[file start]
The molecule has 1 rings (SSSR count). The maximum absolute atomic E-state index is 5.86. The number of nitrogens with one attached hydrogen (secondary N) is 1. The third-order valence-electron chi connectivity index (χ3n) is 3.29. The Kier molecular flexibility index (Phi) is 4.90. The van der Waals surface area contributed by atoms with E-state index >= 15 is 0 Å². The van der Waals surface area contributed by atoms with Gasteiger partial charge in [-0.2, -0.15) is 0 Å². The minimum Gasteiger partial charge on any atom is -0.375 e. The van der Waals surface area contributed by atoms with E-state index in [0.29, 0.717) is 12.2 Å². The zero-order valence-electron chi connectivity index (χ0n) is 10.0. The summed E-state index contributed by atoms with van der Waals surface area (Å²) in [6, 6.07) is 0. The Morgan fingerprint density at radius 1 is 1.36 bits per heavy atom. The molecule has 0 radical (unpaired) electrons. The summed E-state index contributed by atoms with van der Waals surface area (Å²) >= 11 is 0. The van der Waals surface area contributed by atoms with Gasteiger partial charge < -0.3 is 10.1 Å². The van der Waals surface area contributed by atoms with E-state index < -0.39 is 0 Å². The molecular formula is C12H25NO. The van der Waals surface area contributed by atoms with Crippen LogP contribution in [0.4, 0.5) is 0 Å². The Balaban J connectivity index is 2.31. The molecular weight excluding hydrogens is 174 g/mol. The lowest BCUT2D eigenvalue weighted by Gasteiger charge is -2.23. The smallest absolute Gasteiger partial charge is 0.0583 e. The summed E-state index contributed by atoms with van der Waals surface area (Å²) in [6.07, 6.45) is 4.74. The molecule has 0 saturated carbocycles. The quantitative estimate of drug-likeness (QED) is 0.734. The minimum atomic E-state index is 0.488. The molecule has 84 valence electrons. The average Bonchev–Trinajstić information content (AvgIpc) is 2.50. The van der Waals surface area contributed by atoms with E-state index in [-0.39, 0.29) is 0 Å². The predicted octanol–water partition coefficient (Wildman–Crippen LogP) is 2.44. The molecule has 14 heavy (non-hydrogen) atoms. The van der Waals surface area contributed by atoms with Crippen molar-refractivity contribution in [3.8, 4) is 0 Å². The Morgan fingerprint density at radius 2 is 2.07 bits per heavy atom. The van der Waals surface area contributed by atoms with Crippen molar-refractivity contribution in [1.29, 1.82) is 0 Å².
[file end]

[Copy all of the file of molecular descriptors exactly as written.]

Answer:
The molecule has 1 rings (SSSR count). The maximum absolute atomic E-state index is 5.86. The number of nitrogens with one attached hydrogen (secondary N) is 1. The third-order valence-electron chi connectivity index (χ3n) is 3.29. The Kier molecular flexibility index (Phi) is 4.90. The van der Waals surface area contributed by atoms with E-state index >= 15 is 0 Å². The van der Waals surface area contributed by atoms with Gasteiger partial charge in [-0.2, -0.15) is 0 Å². The minimum Gasteiger partial charge on any atom is -0.375 e. The van der Waals surface area contributed by atoms with E-state index in [0.29, 0.717) is 12.2 Å². The zero-order valence-electron chi connectivity index (χ0n) is 10.0. The summed E-state index contributed by atoms with van der Waals surface area (Å²) in [6, 6.07) is 0. The Morgan fingerprint density at radius 1 is 1.36 bits per heavy atom. The molecule has 0 radical (unpaired) electrons. The summed E-state index contributed by atoms with van der Waals surface area (Å²) >= 11 is 0. The van der Waals surface area contributed by atoms with Gasteiger partial charge < -0.3 is 10.1 Å². The van der Waals surface area contributed by atoms with E-state index < -0.39 is 0 Å². The molecular formula is C12H25NO. The van der Waals surface area contributed by atoms with Crippen LogP contribution in [0.4, 0.5) is 0 Å². The Balaban J connectivity index is 2.31. The molecular weight excluding hydrogens is 174 g/mol. The lowest BCUT2D eigenvalue weighted by Gasteiger charge is -2.23. The smallest absolute Gasteiger partial charge is 0.0583 e. The summed E-state index contributed by atoms with van der Waals surface area (Å²) in [6.07, 6.45) is 4.74. The molecule has 0 saturated carbocycles. The quantitative estimate of drug-likeness (QED) is 0.734. The minimum atomic E-state index is 0.488. The molecule has 84 valence electrons. The average Bonchev–Trinajstić information content (AvgIpc) is 2.50. The van der Waals surface area contributed by atoms with E-state index in [-0.39, 0.29) is 0 Å². The predicted octanol–water partition coefficient (Wildman–Crippen LogP) is 2.44. The molecule has 14 heavy (non-hydrogen) atoms. The van der Waals surface area contributed by atoms with Crippen molar-refractivity contribution in [3.8, 4) is 0 Å². The Morgan fingerprint density at radius 2 is 2.07 bits per heavy atom. The van der Waals surface area contributed by atoms with Crippen molar-refractivity contribution in [1.29, 1.82) is 0 Å².